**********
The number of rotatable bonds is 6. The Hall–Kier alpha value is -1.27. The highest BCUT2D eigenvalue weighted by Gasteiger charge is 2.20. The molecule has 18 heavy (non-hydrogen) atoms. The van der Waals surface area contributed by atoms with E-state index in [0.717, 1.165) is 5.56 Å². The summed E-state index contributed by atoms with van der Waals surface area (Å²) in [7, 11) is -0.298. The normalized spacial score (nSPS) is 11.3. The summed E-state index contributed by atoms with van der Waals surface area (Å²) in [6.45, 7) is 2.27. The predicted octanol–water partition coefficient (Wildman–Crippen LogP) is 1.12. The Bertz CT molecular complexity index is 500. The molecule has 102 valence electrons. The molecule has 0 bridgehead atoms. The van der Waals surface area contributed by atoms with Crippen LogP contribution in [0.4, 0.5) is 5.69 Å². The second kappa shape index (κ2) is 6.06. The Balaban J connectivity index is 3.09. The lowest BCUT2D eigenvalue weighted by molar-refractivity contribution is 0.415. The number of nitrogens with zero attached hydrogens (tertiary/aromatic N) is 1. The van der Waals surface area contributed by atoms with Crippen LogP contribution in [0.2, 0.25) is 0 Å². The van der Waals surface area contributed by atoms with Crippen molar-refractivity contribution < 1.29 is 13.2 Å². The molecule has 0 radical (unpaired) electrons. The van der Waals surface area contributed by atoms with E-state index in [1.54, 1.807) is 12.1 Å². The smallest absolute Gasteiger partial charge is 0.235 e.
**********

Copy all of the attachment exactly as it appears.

The number of rotatable bonds is 6. The Hall–Kier alpha value is -1.27. The highest BCUT2D eigenvalue weighted by Gasteiger charge is 2.20. The molecule has 18 heavy (non-hydrogen) atoms. The van der Waals surface area contributed by atoms with E-state index in [0.717, 1.165) is 5.56 Å². The summed E-state index contributed by atoms with van der Waals surface area (Å²) in [7, 11) is -0.298. The normalized spacial score (nSPS) is 11.3. The summed E-state index contributed by atoms with van der Waals surface area (Å²) in [6.45, 7) is 2.27. The predicted octanol–water partition coefficient (Wildman–Crippen LogP) is 1.12. The Bertz CT molecular complexity index is 500. The molecule has 102 valence electrons. The molecule has 0 bridgehead atoms. The van der Waals surface area contributed by atoms with Crippen LogP contribution in [0.4, 0.5) is 5.69 Å². The second kappa shape index (κ2) is 6.06. The Balaban J connectivity index is 3.09. The lowest BCUT2D eigenvalue weighted by molar-refractivity contribution is 0.415. The number of nitrogens with zero attached hydrogens (tertiary/aromatic N) is 1. The van der Waals surface area contributed by atoms with Crippen LogP contribution in [0.2, 0.25) is 0 Å². The van der Waals surface area contributed by atoms with Crippen molar-refractivity contribution < 1.29 is 13.2 Å². The molecule has 0 radical (unpaired) electrons. The van der Waals surface area contributed by atoms with E-state index in [1.54, 1.807) is 12.1 Å². The smallest absolute Gasteiger partial charge is 0.235 e.